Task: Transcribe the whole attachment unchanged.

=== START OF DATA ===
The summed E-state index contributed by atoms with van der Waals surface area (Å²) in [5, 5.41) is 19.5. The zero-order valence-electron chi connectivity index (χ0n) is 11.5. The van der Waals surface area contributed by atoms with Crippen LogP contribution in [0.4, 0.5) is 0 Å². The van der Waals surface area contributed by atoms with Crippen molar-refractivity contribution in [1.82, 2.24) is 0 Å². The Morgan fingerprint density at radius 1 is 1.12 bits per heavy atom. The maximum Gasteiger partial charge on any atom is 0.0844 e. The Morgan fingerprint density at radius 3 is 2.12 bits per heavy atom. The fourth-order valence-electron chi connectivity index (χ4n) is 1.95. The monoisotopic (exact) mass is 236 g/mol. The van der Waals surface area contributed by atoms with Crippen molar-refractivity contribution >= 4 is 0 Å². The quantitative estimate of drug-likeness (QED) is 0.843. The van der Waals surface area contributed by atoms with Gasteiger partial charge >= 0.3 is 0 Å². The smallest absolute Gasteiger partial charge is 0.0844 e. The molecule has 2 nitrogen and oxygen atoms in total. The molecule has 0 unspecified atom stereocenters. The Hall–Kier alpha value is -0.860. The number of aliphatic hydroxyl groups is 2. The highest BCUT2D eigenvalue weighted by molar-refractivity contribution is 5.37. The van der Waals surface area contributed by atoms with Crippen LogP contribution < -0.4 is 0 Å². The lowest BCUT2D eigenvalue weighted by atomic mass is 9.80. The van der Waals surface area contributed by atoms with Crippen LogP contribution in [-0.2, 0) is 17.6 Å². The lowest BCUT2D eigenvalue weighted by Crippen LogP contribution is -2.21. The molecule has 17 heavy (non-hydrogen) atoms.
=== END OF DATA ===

The summed E-state index contributed by atoms with van der Waals surface area (Å²) in [5, 5.41) is 19.5. The zero-order valence-electron chi connectivity index (χ0n) is 11.5. The van der Waals surface area contributed by atoms with Crippen LogP contribution in [0.4, 0.5) is 0 Å². The van der Waals surface area contributed by atoms with Crippen molar-refractivity contribution in [1.82, 2.24) is 0 Å². The Morgan fingerprint density at radius 1 is 1.12 bits per heavy atom. The maximum Gasteiger partial charge on any atom is 0.0844 e. The Morgan fingerprint density at radius 3 is 2.12 bits per heavy atom. The fourth-order valence-electron chi connectivity index (χ4n) is 1.95. The monoisotopic (exact) mass is 236 g/mol. The van der Waals surface area contributed by atoms with Crippen molar-refractivity contribution >= 4 is 0 Å². The quantitative estimate of drug-likeness (QED) is 0.843. The van der Waals surface area contributed by atoms with Gasteiger partial charge >= 0.3 is 0 Å². The smallest absolute Gasteiger partial charge is 0.0844 e. The molecule has 2 nitrogen and oxygen atoms in total. The molecule has 0 unspecified atom stereocenters. The Hall–Kier alpha value is -0.860. The number of aliphatic hydroxyl groups is 2. The highest BCUT2D eigenvalue weighted by molar-refractivity contribution is 5.37. The van der Waals surface area contributed by atoms with Crippen LogP contribution < -0.4 is 0 Å². The lowest BCUT2D eigenvalue weighted by atomic mass is 9.80. The van der Waals surface area contributed by atoms with Crippen LogP contribution in [-0.2, 0) is 17.6 Å². The lowest BCUT2D eigenvalue weighted by Crippen LogP contribution is -2.21. The molecule has 17 heavy (non-hydrogen) atoms.